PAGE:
Ultra high-accuracy CMM set to speed up search for new planets

Aircraft Engineering and Aerospace Technology

ISSN: 0002-2667

Publication date: 25 January 2008



(2008), "Ultra high-accuracy CMM set to speed up search for new planets", Aircraft Engineering and Aerospace Technology, Vol. 80 No. 1. https://doi.org/10.1108/aeat.2008.12780aab.019

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Emerald Group Publishing Limited

Copyright © 2008, Emerald Group Publishing Limited

Ultra high-accuracy CMM set to speed up search for new planets

Ultra high-accuracy CMM set to speed up search for new planets

Hexagon Metrology has installed what is believed to be the UK's most accurate, large volume CMM in a deal designed to speed up the search for earth-like planets in outer space.

The £400,000 machine – an ultra high-accuracy Leitz PMM-F – has been supplied to Bedfordshire-based Cranfield University, one of Europe's top scientific research, development and design centres (Figure 7).

Figure 7 An ultra high-accuracy Leitz PMM-F

The CMM will be used by the Academic Institute's School of Applied Sciences to inspect optics destined for next generation telescopes, including the James Webb space telescope, the replacement for Hubble.

The Leitz machine will also be used in research to develop mirrors for the extra large telescopes (ELTs) under development by the European Southern Observatory and other leading astronomical agencies.

The ELTs – made up of one to 2m segments that interlock to create mirrors of up to 100m in diameter – are manufactured on a high-precision grinder known as the BoX (short for Big OptiX).

The machine – developed by the Cranfield University Precision engineering centre – is part of a four- year, £3.5 million grant-aided collaborative project designed to kick start a revival in UK ultra-precision surface manufacturing.

Mirrors for the new 50-100m super telescopes will be made up of between 600 and 2,000 segments each – in contrast to the 36 segments used in their predecessors – necessitating faster, more accurate, lower-cost production technologies.

“Earth-like planets, unlike stars, are extremely difficult to see, which is why a new breed of telescope is needed to detect them,” said Paul Shore, Professor of Ultra Precision Technologies (UPT) at Cranfield.

“A significant stumbling block has been the time it takes to manufacture the mirror segments. Prior to the development of the Cranfield BoX machine, and large-scale polishing systems developed by University College London, available manufacturing technologies for large ultra-precision mirror production were slow and costly.”

“Processing would have taken hundreds of hours for each segment meaning the time taken to manufacture the mirrors for an ELT mirror would have been many years. But now the Cranfield and UCL-developed machines have removed that obstacle, reducing mirror processing from days to hours.”

The Hexagon-supplied Leitz CMM is to be used to verify the performance of the BoX machine. It will also serve as a precision motion system to move laser- based curvature sensors around the surface of machined mirror surfaces to confirm their surface accuracy and relative position to edge features.

Cranfield's functional specification stipulated a pre-determined positioning capability for the CMM's measuring probe of less than 1mm when inspecting one-metre parts. A further requirement was for the curvature sensor – a compact interferometer – to hold position with a stability of 100nm (0.1 of a micron) in order to permit stable measurements of the concave mirror surfaces.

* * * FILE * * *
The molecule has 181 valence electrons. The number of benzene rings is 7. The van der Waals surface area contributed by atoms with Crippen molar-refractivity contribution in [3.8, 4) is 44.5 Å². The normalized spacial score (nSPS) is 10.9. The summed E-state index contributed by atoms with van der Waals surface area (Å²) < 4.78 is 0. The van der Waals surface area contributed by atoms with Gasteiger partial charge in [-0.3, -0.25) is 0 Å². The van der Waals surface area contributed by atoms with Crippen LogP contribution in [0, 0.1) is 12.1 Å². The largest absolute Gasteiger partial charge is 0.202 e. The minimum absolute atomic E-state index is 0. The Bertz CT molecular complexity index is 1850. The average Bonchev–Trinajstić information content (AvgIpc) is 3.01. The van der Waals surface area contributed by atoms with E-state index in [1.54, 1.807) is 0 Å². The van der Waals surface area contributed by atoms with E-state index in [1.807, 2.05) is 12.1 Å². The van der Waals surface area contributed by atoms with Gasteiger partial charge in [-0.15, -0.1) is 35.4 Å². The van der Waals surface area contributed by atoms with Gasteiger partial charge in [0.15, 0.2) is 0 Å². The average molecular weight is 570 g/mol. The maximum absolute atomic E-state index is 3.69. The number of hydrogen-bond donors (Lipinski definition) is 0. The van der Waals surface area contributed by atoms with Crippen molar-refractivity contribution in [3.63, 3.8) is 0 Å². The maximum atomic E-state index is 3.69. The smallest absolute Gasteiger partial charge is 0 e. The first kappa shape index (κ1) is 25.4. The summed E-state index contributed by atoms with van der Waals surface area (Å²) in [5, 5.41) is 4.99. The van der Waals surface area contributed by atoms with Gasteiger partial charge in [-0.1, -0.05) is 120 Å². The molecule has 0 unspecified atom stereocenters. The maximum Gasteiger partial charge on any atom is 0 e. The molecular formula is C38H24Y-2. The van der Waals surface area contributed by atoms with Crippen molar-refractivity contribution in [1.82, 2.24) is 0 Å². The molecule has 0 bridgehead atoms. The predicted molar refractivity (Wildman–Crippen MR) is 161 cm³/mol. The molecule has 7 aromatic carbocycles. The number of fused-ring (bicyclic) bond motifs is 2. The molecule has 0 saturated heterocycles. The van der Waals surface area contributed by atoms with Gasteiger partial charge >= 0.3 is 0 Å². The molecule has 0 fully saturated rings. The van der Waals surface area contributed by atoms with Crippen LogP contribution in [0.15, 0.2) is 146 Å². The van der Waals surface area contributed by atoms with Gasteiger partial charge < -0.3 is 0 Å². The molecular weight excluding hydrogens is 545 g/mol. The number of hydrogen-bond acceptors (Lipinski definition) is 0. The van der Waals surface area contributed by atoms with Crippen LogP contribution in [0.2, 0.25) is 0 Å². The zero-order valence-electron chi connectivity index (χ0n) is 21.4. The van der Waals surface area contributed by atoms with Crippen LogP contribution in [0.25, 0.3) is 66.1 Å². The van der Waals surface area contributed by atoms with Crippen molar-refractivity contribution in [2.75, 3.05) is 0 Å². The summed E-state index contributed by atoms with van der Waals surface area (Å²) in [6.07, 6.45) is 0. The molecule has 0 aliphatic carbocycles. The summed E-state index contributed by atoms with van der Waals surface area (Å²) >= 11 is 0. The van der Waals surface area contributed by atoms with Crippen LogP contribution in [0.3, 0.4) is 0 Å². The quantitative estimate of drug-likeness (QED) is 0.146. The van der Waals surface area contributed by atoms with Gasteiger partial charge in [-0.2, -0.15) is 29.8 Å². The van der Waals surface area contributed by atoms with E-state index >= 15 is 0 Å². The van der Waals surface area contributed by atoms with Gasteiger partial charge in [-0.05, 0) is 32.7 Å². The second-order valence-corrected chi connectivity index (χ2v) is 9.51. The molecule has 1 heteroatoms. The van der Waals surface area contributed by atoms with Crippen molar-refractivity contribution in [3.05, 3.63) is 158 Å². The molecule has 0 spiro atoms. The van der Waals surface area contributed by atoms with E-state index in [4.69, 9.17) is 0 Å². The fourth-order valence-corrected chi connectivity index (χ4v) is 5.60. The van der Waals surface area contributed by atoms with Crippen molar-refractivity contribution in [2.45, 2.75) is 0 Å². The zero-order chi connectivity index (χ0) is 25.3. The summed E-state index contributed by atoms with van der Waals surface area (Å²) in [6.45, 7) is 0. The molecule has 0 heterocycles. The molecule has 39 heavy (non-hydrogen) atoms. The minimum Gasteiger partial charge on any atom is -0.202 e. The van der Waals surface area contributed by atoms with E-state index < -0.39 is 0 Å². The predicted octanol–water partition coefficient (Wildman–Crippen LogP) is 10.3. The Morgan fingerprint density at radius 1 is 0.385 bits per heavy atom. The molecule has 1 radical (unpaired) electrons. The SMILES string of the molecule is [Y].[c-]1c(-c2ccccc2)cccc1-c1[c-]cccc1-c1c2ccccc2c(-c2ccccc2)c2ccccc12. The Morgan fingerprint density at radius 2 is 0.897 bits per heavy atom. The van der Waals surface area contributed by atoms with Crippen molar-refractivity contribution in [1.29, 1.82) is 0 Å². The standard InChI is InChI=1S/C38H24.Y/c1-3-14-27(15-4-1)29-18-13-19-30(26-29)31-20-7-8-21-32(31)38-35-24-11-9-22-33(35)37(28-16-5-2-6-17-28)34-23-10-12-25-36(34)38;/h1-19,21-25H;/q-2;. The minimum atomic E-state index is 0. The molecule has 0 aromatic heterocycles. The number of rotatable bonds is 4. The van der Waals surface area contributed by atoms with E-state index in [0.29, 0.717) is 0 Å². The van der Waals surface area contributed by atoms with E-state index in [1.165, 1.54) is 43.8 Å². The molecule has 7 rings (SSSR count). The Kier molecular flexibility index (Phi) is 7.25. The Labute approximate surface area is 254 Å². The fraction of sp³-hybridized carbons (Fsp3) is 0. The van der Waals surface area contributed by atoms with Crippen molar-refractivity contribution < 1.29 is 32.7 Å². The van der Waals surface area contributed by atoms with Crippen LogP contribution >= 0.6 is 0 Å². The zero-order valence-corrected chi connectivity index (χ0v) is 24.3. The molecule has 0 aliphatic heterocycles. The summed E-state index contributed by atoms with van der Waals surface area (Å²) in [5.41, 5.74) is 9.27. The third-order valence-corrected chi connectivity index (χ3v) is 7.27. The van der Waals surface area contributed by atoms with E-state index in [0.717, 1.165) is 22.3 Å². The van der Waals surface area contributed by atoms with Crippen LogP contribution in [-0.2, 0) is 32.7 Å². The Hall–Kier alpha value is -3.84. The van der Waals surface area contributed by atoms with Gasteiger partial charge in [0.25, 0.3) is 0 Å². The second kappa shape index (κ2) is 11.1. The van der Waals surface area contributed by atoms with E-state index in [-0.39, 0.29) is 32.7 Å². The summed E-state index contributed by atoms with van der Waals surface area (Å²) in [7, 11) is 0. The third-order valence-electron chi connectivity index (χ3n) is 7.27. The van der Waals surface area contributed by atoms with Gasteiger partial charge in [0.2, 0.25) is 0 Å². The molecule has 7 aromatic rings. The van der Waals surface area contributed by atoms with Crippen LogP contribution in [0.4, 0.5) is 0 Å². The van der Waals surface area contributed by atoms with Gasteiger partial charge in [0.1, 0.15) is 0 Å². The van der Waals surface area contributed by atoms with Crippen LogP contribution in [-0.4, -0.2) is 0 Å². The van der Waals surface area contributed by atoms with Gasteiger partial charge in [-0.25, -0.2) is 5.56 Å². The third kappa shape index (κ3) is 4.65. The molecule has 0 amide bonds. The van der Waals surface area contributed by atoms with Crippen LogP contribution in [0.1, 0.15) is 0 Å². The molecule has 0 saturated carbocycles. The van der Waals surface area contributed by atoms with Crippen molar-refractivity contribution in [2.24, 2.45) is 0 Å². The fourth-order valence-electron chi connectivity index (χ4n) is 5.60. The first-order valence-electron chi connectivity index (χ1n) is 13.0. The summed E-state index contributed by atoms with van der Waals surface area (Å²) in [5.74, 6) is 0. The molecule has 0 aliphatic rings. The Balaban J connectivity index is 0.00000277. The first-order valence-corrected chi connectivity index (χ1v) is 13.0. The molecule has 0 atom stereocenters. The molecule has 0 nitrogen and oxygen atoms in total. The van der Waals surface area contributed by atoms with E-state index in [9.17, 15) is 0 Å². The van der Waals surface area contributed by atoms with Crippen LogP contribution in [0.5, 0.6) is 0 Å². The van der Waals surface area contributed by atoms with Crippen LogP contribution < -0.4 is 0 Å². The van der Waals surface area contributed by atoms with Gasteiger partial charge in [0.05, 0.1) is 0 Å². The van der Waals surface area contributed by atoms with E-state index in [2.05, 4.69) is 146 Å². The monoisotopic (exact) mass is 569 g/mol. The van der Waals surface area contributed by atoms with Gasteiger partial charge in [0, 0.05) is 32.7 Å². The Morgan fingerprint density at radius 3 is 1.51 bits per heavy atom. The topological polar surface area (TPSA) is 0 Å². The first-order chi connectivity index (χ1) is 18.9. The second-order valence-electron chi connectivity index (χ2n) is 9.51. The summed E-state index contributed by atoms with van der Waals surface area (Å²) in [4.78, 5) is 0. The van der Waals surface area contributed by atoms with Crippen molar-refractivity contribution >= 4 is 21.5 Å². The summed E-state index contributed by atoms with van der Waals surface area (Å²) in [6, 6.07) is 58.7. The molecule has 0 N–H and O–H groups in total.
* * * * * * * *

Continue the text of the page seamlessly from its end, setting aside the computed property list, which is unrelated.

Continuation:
“Our demanding specification meant there were only two or three credible manufacturers of CMMs in the world that could meet our specification” said Professor Shore. “And, of the CMMs we tested, only the Leitz PMM-F satisfied our needs.”

“The Leitz engineering team was also extremely responsive to design changes we wanted to implement for our specific application. This gave us a high degree of confidence in the machine and the technical support behind it.”

The CMM, which is fitted with a Leitz 3D probe head and a special interferometer adaptor, will run Hexagon's PC-DMIS CAD++ measurement software and a Quindos metrology package. It was installed and calibrated by Hexagon's factory-trained engineers in July of last year.

As part of the contract, Hexagon Metrology+ the company's aftermarket services division, will supply PC-DMIS and Quindos software training and an annual calibration service.

“We're delighted to be a part of this exciting project,” said Hexagon Metrology's Sales and Marketing Manager, Gavin Bell.

“We worked long and hard with Professor Shore's UPT group both at Cranfield and over at our Leitz HQ in Wetzlar, Germany, to ensure the PMM system met all the group's requirements.”

“As a result of this collaboration the CMM in its `Infinite' guise achieves a first term of better than 0.3m (of a micron)”.

“The fact that we won the order against some of the stiffest competition in the world clearly demonstrates our ability to work closely with clients to meet their precise needs and timescales.”

Ultra high-accuracy Leitz PMM CMMs have also been installed by Hexagon in sectors ranging from automotive to aerospace to power generation. Among the many UK users are Cummins, Ricardo, Rolls Royce, BAE Systems, Alstom and Bosch.

Cranfield University's partners in the four year collaborative project to establish a world class UK facility for the manufacture of large optics include University College London and Technium OpTIC, the Welsh Assembly-backed opto-electronics technology and incubation centre based in St Asaph North Wales. The centre is now home to a new National Centre for Ultra-Precision Surfaces.